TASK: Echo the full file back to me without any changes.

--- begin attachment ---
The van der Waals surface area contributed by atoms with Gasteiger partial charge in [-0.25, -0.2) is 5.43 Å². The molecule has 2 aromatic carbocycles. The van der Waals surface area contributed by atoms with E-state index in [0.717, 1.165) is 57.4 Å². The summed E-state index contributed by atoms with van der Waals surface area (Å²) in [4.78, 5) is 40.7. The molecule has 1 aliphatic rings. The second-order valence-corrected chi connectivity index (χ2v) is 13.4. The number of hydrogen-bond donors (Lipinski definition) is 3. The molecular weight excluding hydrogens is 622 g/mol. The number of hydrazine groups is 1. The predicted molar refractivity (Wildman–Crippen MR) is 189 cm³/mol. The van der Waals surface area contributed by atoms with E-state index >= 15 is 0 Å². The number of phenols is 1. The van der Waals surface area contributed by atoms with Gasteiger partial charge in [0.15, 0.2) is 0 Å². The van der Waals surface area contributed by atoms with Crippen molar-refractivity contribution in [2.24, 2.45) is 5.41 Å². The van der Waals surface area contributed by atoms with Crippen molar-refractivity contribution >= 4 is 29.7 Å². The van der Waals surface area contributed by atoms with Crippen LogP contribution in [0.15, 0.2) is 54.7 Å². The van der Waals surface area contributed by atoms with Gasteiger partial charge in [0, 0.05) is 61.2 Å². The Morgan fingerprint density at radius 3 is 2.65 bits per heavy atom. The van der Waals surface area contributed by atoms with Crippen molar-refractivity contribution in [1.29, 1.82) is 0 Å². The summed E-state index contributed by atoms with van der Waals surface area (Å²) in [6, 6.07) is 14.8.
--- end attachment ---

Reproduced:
The van der Waals surface area contributed by atoms with Gasteiger partial charge in [-0.25, -0.2) is 5.43 Å². The molecule has 2 aromatic carbocycles. The van der Waals surface area contributed by atoms with E-state index in [0.717, 1.165) is 57.4 Å². The summed E-state index contributed by atoms with van der Waals surface area (Å²) in [4.78, 5) is 40.7. The molecule has 1 aliphatic rings. The second-order valence-corrected chi connectivity index (χ2v) is 13.4. The number of hydrogen-bond donors (Lipinski definition) is 3. The molecular weight excluding hydrogens is 622 g/mol. The number of hydrazine groups is 1. The predicted molar refractivity (Wildman–Crippen MR) is 189 cm³/mol. The van der Waals surface area contributed by atoms with E-state index >= 15 is 0 Å². The number of phenols is 1. The van der Waals surface area contributed by atoms with Gasteiger partial charge in [0.15, 0.2) is 0 Å². The van der Waals surface area contributed by atoms with Crippen molar-refractivity contribution in [2.24, 2.45) is 5.41 Å². The van der Waals surface area contributed by atoms with Crippen molar-refractivity contribution >= 4 is 29.7 Å². The van der Waals surface area contributed by atoms with Crippen LogP contribution in [0.15, 0.2) is 54.7 Å². The van der Waals surface area contributed by atoms with Gasteiger partial charge in [0, 0.05) is 61.2 Å². The Morgan fingerprint density at radius 3 is 2.65 bits per heavy atom. The van der Waals surface area contributed by atoms with Crippen molar-refractivity contribution in [1.29, 1.82) is 0 Å². The summed E-state index contributed by atoms with van der Waals surface area (Å²) in [6, 6.07) is 14.8.